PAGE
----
The dress changed the way I shopped. Now, I look for flexible fortitude in every piece of clothing. Sure, I have seasonal favorites, a fisherman sweater bought in Canada, or vintage Lilly Pulitzer dresses, sometimes worn ironically. But when I think of my dress, I feel I’m finally fashion literate. And because I couldn’t figure out what work-from-home-wear was, my habit of buying things in a hurry, because things were cheap, or because I saw them on someone else, left me with a hodge-podge of garments and decision fatigue. These are the consequences of living in an era of easy access to fast fashion. It made the art of curating the personal capsule collection a choice, a skill, and not a necessity.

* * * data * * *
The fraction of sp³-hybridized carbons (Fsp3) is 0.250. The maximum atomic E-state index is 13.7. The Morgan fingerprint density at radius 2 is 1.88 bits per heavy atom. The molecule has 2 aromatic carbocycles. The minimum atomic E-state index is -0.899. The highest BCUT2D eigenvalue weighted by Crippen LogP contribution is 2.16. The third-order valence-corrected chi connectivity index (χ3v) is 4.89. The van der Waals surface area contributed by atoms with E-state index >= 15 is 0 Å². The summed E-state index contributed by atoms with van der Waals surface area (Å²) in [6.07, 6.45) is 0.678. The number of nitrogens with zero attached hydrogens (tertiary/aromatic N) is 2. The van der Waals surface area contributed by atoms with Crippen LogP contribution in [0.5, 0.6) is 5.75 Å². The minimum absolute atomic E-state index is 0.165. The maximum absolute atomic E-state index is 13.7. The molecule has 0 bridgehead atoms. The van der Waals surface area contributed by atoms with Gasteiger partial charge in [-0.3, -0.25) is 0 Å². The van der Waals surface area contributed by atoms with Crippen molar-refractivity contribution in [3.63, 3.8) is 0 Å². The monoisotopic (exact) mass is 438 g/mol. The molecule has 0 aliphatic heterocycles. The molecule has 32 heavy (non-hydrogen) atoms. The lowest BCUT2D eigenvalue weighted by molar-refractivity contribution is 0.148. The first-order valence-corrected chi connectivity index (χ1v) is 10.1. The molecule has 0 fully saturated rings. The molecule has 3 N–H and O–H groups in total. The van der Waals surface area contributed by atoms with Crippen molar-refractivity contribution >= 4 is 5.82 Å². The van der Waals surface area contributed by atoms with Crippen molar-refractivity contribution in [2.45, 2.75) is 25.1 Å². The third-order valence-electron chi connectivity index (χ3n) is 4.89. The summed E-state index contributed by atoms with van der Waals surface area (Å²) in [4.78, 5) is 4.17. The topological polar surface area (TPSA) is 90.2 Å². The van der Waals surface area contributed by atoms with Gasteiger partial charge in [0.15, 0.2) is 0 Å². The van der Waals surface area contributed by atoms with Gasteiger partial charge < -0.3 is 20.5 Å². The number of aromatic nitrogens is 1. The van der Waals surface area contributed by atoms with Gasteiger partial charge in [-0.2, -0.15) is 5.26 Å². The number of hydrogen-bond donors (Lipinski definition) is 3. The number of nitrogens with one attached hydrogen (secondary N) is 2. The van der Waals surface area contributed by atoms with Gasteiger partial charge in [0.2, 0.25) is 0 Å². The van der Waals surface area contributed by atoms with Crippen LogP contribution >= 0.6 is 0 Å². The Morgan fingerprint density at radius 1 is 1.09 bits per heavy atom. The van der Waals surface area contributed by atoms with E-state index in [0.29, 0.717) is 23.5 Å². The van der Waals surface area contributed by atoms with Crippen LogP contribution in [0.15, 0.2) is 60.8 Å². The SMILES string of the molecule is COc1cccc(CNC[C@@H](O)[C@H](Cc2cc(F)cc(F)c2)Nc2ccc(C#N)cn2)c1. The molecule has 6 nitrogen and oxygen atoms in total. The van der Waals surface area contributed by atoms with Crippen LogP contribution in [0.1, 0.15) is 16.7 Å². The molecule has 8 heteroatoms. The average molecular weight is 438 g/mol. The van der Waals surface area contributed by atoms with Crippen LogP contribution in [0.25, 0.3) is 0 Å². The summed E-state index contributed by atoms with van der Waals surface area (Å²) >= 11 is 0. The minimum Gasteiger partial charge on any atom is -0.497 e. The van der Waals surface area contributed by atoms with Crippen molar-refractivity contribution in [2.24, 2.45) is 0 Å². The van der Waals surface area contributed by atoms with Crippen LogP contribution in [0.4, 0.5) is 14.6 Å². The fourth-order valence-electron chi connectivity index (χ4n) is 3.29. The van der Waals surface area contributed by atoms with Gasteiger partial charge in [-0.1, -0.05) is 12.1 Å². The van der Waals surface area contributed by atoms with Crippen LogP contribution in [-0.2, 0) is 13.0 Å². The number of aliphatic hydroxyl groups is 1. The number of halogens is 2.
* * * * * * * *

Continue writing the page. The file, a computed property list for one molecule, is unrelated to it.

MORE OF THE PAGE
And for every friend that says, "Oh you’re wearing that again?" there is someone else, a stranger, who approaches me to tell me, "I love your dress." I am far from alone in seeing its beauty. So those rips that require mending, comments from friends, the judgy look from my tailor are a small price to pay for that feeling of being put together even when, at times, my life was a mess, and I wasn’t sure if I would feel attractive again. After kids, and after leaving my marriage, the dress gave me that feeling back.